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Something to look forward to: Nvidia unveiled its intentions to bring its AI upscaling technology to videos in web browsers at CES last month. Signs from Google suggest the feature's launch is imminent, but many questions remain about the extent of RTX Video Super Resolution's effectiveness.
Google Chrome update logs indicate the browser will start supporting Nvidia's upcoming RTX Video Super Resolution this week when Chrome stable version 110 launches. The feature will also come to Microsoft Edge at launch.
Nvidia demonstrated the technology in January by upscaling a YouTube video of Apex Legends gameplay from 1080p to 4K, confirming its availability to users with RTX 30 and 40 series graphics cards starting this month. It will become usable on RTX 20 series GPUs and other Chromium-based browsers in the future, but Nvidia hasn't mentioned Firefox.
According to Google, users must manually activate RTX Video Super Resolution in the Nvidia Control Panel, as it is off by default. Furthermore, the feature won't work until Nvidia releases new GPU drivers to support it, which may happen later this month.
Netflix and YouTube offer plenty of streaming content in 4K, but most videos on those and other streaming services accessible on PCs are in 720p or 1080p. Furthermore, many users buying RTX graphics cards likely have 1440p or 4K displays. That makes for a potentially significant audience that might want improved streaming image quality on the substantial mass of content available.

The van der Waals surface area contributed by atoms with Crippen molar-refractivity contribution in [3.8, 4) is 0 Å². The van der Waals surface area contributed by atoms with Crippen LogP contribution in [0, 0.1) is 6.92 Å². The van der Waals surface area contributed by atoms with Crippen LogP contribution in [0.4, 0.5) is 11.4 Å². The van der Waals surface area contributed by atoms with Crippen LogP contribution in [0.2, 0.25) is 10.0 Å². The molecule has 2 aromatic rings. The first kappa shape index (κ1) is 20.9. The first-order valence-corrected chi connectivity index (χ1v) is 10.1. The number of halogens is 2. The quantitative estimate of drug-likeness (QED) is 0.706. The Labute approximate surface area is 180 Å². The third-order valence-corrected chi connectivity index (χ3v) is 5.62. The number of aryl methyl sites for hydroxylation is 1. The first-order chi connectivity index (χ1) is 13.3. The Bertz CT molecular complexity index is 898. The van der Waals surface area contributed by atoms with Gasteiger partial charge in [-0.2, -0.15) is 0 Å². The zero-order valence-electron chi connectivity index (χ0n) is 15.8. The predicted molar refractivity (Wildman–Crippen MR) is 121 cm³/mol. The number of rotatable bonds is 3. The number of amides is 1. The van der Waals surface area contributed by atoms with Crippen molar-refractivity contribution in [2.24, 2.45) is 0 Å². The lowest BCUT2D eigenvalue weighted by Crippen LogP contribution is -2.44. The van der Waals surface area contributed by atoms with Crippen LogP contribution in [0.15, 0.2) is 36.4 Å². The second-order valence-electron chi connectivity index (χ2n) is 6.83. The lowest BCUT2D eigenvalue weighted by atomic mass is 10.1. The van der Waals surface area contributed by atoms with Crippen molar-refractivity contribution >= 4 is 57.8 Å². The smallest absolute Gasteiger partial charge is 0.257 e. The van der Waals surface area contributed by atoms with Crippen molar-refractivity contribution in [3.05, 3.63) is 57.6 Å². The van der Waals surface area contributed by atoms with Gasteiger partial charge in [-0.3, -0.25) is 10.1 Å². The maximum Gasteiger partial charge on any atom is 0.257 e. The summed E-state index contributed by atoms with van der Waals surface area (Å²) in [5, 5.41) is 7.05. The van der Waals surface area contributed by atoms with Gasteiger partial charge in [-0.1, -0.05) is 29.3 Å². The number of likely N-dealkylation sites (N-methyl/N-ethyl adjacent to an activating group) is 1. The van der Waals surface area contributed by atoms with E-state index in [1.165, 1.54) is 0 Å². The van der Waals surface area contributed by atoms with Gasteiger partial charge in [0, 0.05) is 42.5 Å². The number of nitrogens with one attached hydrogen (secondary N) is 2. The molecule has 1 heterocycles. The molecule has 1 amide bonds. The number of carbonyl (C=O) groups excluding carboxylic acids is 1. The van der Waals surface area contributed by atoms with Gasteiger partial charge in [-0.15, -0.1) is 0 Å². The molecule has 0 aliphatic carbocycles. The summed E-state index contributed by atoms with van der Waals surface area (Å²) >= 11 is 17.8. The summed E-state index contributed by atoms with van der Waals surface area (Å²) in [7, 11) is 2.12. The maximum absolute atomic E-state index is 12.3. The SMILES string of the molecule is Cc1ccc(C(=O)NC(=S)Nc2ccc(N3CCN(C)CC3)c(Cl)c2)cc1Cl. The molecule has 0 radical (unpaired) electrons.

However, because Nvidia only tested the technology in a slow-moving YouTube gameplay clip, it's unclear how well it will work on other kinds of content from other streaming channels. Upscaling streamers' or video callers' faces presents unique challenges, as do movies, TV shows, or any fast-moving content.
Nvidia product line manager Gerardo Delgado mentioned Netflix, YouTube, Twitch, and online meetings when discussing RTX Video Super Resolution, suggesting the company designed it for all of those contexts. Nvidia hasn't clarified whether the functionality will affect locally-stored videos played through web browsers.
Another AI-enhanced video-enhancing technology Nvidia recently introduced simulates eye contact in subjects looking towards viewers. Engineers designed it for streaming and video conferencing, but users have also discovered it works on movies.